The world seems to have other priorities than combating poverty. But unfortunately, terrorism and war cannot be wiped out in the face of poverty and oppression. If we want to counter war and terrorism we must first try and eliminate poverty or better reduce it. The world needs to eradicate social inequalities and injustices that continue to mirror 21st century world to the Stone Age. The mobilisation of humanitarian aid for avoidable disasters will not solve any issue, will only aggravate it. The world now prefers solutions than charities. In 2011, the UN raised an emergency alarm on the food crisis that hit The Gambia, a lot of humanitarian aid poured in. Giving the late and erratic rains of 2014, do we expect another call for aid? But will it be as satisfactory as that of the 2011? Robert Piper had lamented the shortages of funds for humanitarian relief efforts in case of 2014 food crisis. I believe if Gambia’s river potentials are well tapped, the issue of reoccurring food crisis will fade in the dust of history. If really the global community wants to help Gambia in the wake of food crisis, then what Gambians prefer is to avert such mishaps first. The UN and other powers can help exploit the river for an effective irrigation that can cultivate enough for national sustenance. The exclusive dependency on rain fed-agriculture is outdated. If the climate is changing, people and working styles have to change. The government is doing its part by supporting the sector, giving it the priority it deserves.  

More aggravatingly, is the borderless impact food crisis is having on the people. When there is less food, diseases bounce up; malnutrition flares up.  Acute malnutrition could be coped with, compared to severely-acute malnutrition- patients of this category have a slim chance of survival.  Let’s balance the situation. Do we see the outrage displayed when children are killed with the gun? What about those that are killed by “collective negligence”? Avertable disasters, when neglected, amounts to rights violation. Unfortunately and dishearteningly, whenever misfortunes strike, children fall victim.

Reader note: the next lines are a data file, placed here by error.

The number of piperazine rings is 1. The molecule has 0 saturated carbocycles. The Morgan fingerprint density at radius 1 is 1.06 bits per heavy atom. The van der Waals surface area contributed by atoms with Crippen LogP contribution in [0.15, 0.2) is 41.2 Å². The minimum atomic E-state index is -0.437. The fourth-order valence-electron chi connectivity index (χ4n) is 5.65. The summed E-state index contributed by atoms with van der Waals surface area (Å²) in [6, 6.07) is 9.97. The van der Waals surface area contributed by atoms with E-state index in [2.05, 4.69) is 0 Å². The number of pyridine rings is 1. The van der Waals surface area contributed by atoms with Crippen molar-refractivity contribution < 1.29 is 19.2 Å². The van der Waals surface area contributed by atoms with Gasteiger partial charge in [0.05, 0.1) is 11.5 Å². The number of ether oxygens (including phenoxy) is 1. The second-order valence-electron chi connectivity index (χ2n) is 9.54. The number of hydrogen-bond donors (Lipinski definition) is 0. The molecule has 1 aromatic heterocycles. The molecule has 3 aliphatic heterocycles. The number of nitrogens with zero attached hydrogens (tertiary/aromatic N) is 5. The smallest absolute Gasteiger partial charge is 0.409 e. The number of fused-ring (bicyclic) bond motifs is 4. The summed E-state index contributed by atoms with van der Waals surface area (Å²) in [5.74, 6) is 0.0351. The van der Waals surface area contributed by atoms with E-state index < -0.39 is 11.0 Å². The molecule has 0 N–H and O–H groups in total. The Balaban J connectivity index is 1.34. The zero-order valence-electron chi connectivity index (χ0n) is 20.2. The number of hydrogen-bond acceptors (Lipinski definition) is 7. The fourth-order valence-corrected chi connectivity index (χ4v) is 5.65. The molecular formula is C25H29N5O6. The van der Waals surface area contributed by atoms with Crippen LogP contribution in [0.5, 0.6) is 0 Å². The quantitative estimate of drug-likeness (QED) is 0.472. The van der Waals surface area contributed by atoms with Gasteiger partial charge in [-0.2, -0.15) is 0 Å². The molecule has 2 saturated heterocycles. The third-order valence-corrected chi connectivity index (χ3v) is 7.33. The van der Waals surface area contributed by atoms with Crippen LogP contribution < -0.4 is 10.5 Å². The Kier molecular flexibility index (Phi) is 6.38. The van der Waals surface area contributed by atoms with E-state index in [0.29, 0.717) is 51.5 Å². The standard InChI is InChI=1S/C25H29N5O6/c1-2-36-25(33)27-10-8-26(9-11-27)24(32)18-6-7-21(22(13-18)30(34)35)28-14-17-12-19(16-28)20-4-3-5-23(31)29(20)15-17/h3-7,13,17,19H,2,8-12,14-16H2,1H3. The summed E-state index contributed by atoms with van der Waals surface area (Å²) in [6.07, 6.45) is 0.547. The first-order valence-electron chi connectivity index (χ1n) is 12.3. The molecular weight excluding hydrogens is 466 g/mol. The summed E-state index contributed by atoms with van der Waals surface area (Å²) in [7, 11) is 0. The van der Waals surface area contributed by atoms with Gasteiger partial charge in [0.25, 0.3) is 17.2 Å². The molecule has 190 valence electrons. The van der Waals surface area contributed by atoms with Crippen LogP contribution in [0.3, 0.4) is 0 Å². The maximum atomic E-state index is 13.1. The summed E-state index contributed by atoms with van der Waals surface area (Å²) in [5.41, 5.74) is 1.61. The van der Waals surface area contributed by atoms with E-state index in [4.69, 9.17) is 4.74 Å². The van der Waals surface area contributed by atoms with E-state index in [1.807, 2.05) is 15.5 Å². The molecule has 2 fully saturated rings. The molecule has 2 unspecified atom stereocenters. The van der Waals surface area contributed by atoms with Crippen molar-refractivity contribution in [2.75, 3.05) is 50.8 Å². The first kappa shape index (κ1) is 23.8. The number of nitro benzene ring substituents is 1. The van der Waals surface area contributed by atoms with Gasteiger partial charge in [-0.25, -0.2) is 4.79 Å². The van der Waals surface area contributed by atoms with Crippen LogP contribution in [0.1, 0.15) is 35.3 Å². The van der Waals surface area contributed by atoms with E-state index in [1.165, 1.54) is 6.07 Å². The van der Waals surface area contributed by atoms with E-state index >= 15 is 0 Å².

Now the time has come to sow the seed, which should have been sowed 10 years back. The setting of contingency plans is a wise move for any development-oriented endeavour. I had always dreamt of the day The Gambia will be emancipated from the hunger and thirst for rains. Rains are a natural and huge bounty from God. Some will argue that since the Stone Age, Gambians have ever depended on rainfall for cultivation, so there shouldn’t be any fear for the future. Well, did any one of them consider the threat climate change and man induced disasters that are to the supply of water by rain? Time and nature is changing- is evolving, the world need to act timely.  

When we talked about the possession of natural resources, some are bent naively on thinking about oil or gas. Well we may have all that undiscovered but the discovered alone are huge resources too. The exploitation of the country’s long stretch of fresh water for agriculture is worthwhile.  To my conviction, The Gambia has the endowment to become a leading rice exporter in Africa. The resources are there, the will and power has to be invested. We need to understand these phenomena to escape the venoms of disasters, or else we may live in developmental stagnation, filled with distress and calamities. Time is due, we must act now. 

I implore on the global community, international organisations and donors to reflect on the situation in The Gambia, for a sustainable long term solution. Help The Gambia to get in stock enough to give for humanitarian aid to other countries as well. The time to act has finally ticked! 

 

 

Abdoulie Sey is an editor at the Gambia Radio & Television Services.